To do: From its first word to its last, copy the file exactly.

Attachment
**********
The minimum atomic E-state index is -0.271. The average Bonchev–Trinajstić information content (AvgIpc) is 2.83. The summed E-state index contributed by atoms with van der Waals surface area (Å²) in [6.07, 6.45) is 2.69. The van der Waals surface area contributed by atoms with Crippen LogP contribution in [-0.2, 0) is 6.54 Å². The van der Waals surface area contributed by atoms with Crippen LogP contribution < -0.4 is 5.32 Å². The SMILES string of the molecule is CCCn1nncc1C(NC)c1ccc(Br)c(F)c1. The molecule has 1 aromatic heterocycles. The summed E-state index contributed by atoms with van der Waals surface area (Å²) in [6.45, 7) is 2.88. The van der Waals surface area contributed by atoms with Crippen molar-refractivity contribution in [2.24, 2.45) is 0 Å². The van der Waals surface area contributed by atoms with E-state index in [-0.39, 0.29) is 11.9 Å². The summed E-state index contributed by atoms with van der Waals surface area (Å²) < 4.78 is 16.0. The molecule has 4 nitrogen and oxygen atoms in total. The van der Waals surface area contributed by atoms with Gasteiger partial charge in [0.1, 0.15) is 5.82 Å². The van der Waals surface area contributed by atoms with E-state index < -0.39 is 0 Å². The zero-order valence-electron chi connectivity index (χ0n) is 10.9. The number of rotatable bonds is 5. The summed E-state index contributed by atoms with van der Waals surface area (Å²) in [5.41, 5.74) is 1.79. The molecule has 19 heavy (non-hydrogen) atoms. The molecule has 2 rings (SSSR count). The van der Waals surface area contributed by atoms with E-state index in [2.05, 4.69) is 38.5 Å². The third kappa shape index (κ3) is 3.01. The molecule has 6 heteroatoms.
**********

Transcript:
The minimum atomic E-state index is -0.271. The average Bonchev–Trinajstić information content (AvgIpc) is 2.83. The summed E-state index contributed by atoms with van der Waals surface area (Å²) in [6.07, 6.45) is 2.69. The van der Waals surface area contributed by atoms with Crippen LogP contribution in [-0.2, 0) is 6.54 Å². The van der Waals surface area contributed by atoms with Crippen LogP contribution < -0.4 is 5.32 Å². The SMILES string of the molecule is CCCn1nncc1C(NC)c1ccc(Br)c(F)c1. The molecule has 1 aromatic heterocycles. The summed E-state index contributed by atoms with van der Waals surface area (Å²) in [6.45, 7) is 2.88. The van der Waals surface area contributed by atoms with Crippen molar-refractivity contribution in [2.24, 2.45) is 0 Å². The van der Waals surface area contributed by atoms with E-state index in [-0.39, 0.29) is 11.9 Å². The summed E-state index contributed by atoms with van der Waals surface area (Å²) < 4.78 is 16.0. The molecule has 4 nitrogen and oxygen atoms in total. The van der Waals surface area contributed by atoms with Gasteiger partial charge in [0.1, 0.15) is 5.82 Å². The van der Waals surface area contributed by atoms with E-state index < -0.39 is 0 Å². The zero-order valence-electron chi connectivity index (χ0n) is 10.9. The number of rotatable bonds is 5. The summed E-state index contributed by atoms with van der Waals surface area (Å²) in [5.41, 5.74) is 1.79. The molecule has 19 heavy (non-hydrogen) atoms. The molecule has 2 rings (SSSR count). The van der Waals surface area contributed by atoms with E-state index in [2.05, 4.69) is 38.5 Å². The third kappa shape index (κ3) is 3.01. The molecule has 6 heteroatoms.